1. Gardening is an all at once hobby or past time and like you I love every moment outside, but then our garden is tiny and even though we also have heavy clay, nowhere near as many issues as yours. I love working with cuttings, and will take cuttings from friends and neighbours gardens.

  2. The joy of gifted cuttings!! Is there anything more exciting? I'm always glad to hear of fellow enthusiasts, who delve into the unknown of making new plants. Some stick and some don't, but there's always the anticipation for success regardless. And when they do, there's the opportunity to make even more plants, lol. You do fit a lot in your space, which is the sign of a very keen gardener! I hope your garden can bring you much joy this year. :)

  3. Hello Chris, Happy New Year to you and yours. I am so envious of your pumpkin patch! I sowed my seed early, then we got a cold snap and they rotted. A second lot came up and have been planted out, but still only have a few leaves and haven't started to run yet. I'm only growing Butternut this year as they were successful last year. I actually got 5 pumpkins! I'm getting lots of Lebanese zucchini though and I pick them small (about 200gm) so I get a couple of meals out of them. Cucumber are still to produce fruits...I do a really good cucumber pickle.

    The thornless blackberries are really going well.I was a bit disappointed in them the first year...I picked them when black but they were sour little things. Then I learned that if left till they drop into your hand, they are incredibly sweet.

    Tomatoes were late this year too and because it's been cool and humid, they're getting white mould for the first time. Growing food is sure a challenge. Did I tell you we have wallabies coming in from properties down the road now? They've wrecked all my fruit trees, tugging on branches and breaking them down. Whether to keep them small and net them or allow them to grow tall and lose fruit to the birds is a new problem. There's always something.

    I look forward to hearing your gardening exploits for the coming year.

    1. Nice to hear what's happening in your garden, Bev. My large tomatoes were attacked by pests, and the cherry tomatoes haven't been at all prolific, with all these overcast days. I got a lot of fruit on my cucumber, but they were mostly attacked by the 8 spotted lady beetles, and grew stunted and deformed. I got about 3 fruit they didn't find though.So I can thoroughly empathise with the frustration it brings.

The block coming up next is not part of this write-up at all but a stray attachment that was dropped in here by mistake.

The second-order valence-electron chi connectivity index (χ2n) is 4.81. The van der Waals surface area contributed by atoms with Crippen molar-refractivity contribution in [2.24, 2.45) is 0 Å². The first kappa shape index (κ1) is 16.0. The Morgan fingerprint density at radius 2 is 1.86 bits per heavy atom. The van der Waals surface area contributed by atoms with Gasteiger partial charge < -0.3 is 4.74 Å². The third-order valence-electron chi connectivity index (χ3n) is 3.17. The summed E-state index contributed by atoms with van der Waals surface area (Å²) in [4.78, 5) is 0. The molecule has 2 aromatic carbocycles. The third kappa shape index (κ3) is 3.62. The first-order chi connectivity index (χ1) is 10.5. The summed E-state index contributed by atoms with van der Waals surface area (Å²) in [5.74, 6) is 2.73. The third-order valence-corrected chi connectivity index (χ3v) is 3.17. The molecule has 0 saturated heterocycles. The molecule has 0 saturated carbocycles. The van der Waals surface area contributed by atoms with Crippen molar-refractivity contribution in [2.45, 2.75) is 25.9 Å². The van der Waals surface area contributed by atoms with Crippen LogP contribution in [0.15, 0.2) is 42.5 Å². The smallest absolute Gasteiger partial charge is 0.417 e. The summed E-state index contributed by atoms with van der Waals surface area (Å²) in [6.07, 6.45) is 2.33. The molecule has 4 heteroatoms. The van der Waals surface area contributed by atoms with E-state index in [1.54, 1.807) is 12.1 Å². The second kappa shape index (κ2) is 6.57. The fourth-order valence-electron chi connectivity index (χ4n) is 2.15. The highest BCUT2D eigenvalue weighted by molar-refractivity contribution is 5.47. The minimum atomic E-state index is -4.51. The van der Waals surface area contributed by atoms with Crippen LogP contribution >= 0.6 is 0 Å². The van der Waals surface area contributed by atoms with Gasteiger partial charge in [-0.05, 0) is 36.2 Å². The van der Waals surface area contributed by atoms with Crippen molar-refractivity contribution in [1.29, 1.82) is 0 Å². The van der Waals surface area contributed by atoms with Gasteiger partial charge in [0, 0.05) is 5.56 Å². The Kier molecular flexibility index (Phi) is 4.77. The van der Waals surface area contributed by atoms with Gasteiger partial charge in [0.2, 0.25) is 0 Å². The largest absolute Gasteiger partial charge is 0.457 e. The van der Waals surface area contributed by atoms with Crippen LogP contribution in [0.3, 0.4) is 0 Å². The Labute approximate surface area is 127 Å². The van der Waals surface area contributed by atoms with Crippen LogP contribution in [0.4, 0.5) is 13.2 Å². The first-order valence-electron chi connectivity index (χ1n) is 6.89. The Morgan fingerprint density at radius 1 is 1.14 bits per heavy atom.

The pumpkins on the other hand, were a happy accident, lol. Volunteer plants are usually the most prolific and hardy though. I found the best deterrent for kangaroos around fruit trees, is to place branches around them to create uneven ground. Although that would be a tripping hazard for you, so not the best solution. I find kangaroos prefer grass to browsing trees, to I can tell something has changed in your eco system, where there isn't enough grass available.

      But you're right - there's always something. ;)

  4. Chris, I didn't make any New Year resolutions either. I went to bed at 11.30pm on New Years Eve but may as well have stayed up as I was awake till 1am and heard the fireworks at midnight. I am not sure I will get any pumpkins as they started off well but don't look too promising now. Sometimes I wonder why I bother growing veggies as I go to the Farmer's Market each Saturday anyway. Anyway the lettuce is growing well so that's something. Have a wonderful year.

  5. The Farmer's market is a true blessing! Always have the best tasting broccoli, beets and rocket. We also buy Gluten Free oats from there too. Expensive compared to regular oats, but they taste like the oats I grew up with. Not sure what they've done to the regular oats, which just seem to taste like pasty glue.

    Thanks to the Simple Living class David attended (2019, I think) where he learned how to make porridge from buckwheat groats, we've been making a groat-oat combination since. So we can make the expensive oats go further, but it's also the best tasting porridge we've ever had! David really enjoyed that cooking class. So not only are we blessed with great tasting fruit and veg in the region, but also great instruction.

    Pre pandemic, that is. Here's hoping the worst of that is behind us now. :)

  6. Your garden is looking amazing Chris!

    I have to admit that mine isn't doing too bad either with the mild weather we are having this year.

    I love your propagation table.


  7. I've haven't any new year resolutions either, Chris. I am just going to keep on doing the things I love around here...especially gardening! Your Emu Bushes look healthy and beautiful in your photo. My back neighbour grows them in her garden and I adore the silvery foliage and purple flowers. I really want to plant one in my garden too. Today, another neighbour from across the street brought me a lovely tub of succulents she had potted up. I was able to give her some pups from my 'growing' collection. I love the sharing and generosity that often exists among gardening folk. MegXx